The Italian newspaper La Republica published a policeman's allegations:

"There is such a strong fascist culture in the police that young recruits are easily sucked in ... But the actual slaughter was done by the hardcore. They lined them up and banged their heads against the wall. They urinated on one person. They beat people if they didn't sign Facetta Nera (a fascist hymn)."


Carlo Giuliani's killing made the 21 July demonstration even bigger and reopened a widespread debate in Italy on the state machine's role in general and 'undercover' police, agent provocateurs and fascists in particular.

On TV phone-in shows, many callers spoke of seeing people in civilian clothes, sometimes dressed in black, being directed by police to different parts of the city and how the police did nothing to prevent attacks on property.

The savage attack on the Genoa Social Forum's Media Centre and the illegal detention and torture of protesters by clearly fascist members of the security services brought all these issues to a new fever pitch.

Many remember that in the 15 years up to 1960, 94 Italians were killed during strikes or protests. Then, as the workers' movement gathered strength in the late 1960s and 1970s, the fascists and their police supporters started their "strategy of tension" that led up to the August 1980 fascist bombing of Bologna railway station that killed 85 people.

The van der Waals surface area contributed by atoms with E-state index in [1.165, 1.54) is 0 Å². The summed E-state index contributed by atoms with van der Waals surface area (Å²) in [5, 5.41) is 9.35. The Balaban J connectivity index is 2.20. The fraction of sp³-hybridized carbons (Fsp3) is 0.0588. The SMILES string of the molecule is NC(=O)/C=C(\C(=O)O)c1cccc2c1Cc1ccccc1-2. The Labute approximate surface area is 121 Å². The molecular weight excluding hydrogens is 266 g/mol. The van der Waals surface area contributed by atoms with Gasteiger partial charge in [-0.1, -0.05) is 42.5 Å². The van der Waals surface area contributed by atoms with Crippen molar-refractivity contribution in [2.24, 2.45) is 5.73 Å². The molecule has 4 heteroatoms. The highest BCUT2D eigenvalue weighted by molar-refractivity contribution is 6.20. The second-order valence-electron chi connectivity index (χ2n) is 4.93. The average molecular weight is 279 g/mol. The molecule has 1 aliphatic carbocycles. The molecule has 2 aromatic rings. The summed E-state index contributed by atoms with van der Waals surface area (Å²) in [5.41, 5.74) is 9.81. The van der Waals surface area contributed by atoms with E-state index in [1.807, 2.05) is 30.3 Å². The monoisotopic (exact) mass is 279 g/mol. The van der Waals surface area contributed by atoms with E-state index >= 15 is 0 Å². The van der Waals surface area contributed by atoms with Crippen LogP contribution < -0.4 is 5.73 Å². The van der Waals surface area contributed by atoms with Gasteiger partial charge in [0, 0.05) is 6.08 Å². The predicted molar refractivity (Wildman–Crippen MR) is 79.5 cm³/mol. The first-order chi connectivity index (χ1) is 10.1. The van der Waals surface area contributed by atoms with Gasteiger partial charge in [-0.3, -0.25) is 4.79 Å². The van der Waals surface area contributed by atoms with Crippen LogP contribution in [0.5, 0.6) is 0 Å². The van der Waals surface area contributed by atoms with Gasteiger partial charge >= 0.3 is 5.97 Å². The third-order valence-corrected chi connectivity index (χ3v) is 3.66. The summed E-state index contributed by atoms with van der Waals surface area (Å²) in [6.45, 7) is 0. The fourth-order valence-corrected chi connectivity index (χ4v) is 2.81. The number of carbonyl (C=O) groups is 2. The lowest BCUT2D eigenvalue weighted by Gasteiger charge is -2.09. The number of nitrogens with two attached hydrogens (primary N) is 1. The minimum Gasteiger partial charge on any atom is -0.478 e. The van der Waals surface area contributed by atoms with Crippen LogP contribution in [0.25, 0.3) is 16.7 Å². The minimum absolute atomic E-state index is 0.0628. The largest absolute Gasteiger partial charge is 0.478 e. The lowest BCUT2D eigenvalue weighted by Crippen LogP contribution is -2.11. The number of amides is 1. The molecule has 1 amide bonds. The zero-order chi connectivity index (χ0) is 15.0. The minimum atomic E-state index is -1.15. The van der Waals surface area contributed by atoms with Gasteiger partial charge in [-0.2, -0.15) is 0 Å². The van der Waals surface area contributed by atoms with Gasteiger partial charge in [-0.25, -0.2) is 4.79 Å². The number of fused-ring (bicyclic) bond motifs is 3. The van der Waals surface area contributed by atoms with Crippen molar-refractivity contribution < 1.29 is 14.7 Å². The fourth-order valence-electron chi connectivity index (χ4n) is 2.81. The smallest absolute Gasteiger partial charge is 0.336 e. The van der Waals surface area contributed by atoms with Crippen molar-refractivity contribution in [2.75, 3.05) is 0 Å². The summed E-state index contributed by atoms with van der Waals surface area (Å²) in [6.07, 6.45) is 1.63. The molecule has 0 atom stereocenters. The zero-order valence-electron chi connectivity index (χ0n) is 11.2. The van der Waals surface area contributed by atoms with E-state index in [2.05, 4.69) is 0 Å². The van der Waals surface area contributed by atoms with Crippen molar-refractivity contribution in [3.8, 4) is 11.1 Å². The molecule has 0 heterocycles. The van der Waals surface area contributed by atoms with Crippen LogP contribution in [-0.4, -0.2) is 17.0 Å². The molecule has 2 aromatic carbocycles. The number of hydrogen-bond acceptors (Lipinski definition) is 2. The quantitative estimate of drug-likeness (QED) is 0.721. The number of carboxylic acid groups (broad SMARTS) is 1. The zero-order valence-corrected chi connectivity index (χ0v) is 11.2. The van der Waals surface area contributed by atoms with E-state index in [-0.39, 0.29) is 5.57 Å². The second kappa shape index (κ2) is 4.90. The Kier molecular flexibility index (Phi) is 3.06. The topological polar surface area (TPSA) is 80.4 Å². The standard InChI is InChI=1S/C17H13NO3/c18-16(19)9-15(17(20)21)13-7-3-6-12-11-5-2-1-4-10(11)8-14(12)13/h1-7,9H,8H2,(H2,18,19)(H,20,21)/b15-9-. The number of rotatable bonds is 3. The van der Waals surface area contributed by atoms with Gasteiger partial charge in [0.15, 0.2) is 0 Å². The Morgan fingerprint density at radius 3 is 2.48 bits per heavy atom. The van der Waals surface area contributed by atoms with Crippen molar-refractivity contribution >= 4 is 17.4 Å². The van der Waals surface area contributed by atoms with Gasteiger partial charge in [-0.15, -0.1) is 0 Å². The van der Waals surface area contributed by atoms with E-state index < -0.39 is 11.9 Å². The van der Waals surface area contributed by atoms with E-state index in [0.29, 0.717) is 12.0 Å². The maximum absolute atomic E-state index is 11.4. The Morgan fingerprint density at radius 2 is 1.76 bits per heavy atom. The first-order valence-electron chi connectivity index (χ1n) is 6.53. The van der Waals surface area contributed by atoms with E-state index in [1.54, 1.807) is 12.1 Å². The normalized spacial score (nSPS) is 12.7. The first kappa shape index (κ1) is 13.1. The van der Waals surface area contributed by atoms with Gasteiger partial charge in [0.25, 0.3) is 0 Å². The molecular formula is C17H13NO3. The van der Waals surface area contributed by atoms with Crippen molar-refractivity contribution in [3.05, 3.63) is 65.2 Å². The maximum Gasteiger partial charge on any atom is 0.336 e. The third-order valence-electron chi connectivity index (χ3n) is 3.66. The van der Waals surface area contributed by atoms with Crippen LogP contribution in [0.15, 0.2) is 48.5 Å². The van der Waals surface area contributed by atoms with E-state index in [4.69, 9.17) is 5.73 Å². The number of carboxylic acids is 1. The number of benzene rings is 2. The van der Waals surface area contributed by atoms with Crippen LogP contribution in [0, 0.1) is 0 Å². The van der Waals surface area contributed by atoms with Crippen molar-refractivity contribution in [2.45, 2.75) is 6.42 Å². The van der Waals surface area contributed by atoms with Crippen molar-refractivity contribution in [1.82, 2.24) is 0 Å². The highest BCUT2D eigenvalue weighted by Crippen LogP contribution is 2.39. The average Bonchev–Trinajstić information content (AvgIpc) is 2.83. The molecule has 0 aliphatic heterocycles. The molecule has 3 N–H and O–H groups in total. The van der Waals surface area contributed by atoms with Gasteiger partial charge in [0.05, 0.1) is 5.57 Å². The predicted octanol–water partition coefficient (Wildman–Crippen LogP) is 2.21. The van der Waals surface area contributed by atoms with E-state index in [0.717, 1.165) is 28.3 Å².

The 'Mani Pulite' (Clean Hands) investigations in the early 1990s confirmed the existence of a 'sotogoverno' (hidden government) comprising elements within the state machine, armed forces, political parties and big business.

Historically within the Italian state apparatus there have been fascist and extreme-right elements. In 1992, a parliamentary report into the Gladio, a NATO-backed secret paramilitary group inside the military, said that this was an "armed band" which had helped carry out the fascists "strategy of tension".

In Genoa, some of these elements clearly took the opportunity of a new right-wing government to attack the demonstrations and in particular, break-up the 21 July march,

'Post fascist'

THE 'POST-FASCIST' Deputy Prime Minister Fini suddenly went to Genoa to take command of security operations. That is not accidental. Neither was the fact that some of those illegally arrested in the Media Centre raid were forced to salute pictures of Mussolini and sing the fascist song Facetta Nera.